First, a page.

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Re: RFC: handling ISO C feature test macros
- From: Michael Kerrisk <mtk dot manpages at gmail dot com>
- To: Roland McGrath <roland at hack dot frob dot com>
- Cc: Joseph Myers <joseph at codesourcery dot com>, libc-alpha <libc-alpha at sourceware dot org>, Michael Kerrisk-manpages <mtk dot manpages at gmail dot com>
- Date: Fri, 10 Jun 2016 16:51:17 +0200
- Subject: Re: RFC: handling ISO C feature test macros
- Authentication-results: sourceware.org; auth=none
- References: <alpine dot DEB dot 2 dot 20 dot 1605202135440 dot 24104 at digraph dot polyomino dot org dot uk> <20160528030332 dot E4DD12C3D10 at topped-with-meat dot com>
On Sat, May 28, 2016 at 5:03 AM, Roland McGrath <email@example.com> wrote:
> While I'm stating relevant principles, I also want to point out that
> features.h and __USE_* macros were always intended as internal
> implementation details. Unfortunately, they have leaked out to where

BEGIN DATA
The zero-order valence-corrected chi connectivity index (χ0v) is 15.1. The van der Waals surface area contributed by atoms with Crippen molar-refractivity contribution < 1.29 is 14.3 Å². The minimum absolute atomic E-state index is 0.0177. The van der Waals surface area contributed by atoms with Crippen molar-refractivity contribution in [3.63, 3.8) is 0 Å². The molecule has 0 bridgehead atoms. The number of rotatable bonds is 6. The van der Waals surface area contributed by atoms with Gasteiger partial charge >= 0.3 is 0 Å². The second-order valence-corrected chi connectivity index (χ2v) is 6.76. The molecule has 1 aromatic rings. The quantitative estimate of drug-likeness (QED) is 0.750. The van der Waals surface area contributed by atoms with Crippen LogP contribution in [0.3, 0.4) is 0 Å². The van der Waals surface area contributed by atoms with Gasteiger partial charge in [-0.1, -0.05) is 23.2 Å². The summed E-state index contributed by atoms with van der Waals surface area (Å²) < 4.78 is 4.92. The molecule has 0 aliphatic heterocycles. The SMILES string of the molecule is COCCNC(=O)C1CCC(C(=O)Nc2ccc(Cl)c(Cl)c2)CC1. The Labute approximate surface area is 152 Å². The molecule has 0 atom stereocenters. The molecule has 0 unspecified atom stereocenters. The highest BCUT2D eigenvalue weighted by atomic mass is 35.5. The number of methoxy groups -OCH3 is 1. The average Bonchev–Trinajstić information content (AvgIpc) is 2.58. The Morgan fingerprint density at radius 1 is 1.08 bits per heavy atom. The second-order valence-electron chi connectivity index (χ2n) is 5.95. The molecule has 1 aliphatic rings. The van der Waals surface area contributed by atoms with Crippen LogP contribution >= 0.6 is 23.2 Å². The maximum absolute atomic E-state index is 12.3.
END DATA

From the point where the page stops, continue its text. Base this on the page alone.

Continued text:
> some application and library code does '#include <features.h>' itself
> and even looks at __USE_* macros. In whatever we do for the future, we
> should avoid providing more of such ammunition for users to point at
> their feet (and for library maintainers to point at their users' feet).
I can't resist pointing out here that this problem is surely almost
100% attributable to the failure of the glibc manual to document the
FTM requirements of the various APIs. Therefore users do what they
always do in the absence of documentation: try to puzzle out the
details by looking at the source, and in the headers they quickly
discover the __USE_* macros that seem to solve their problem.
I started trying to stem this tide about 10 years ago, when man-pages
and over the subsequent years I've steadily added annotations to each
man page on the FTM requirements for each API. (I'd say that we might
be at 80 to 90% coverage by now.) But, I imagine much of the damage
was already done before I first created feature_test_macros(7).
So, I'd say that whatever is done in the future should include good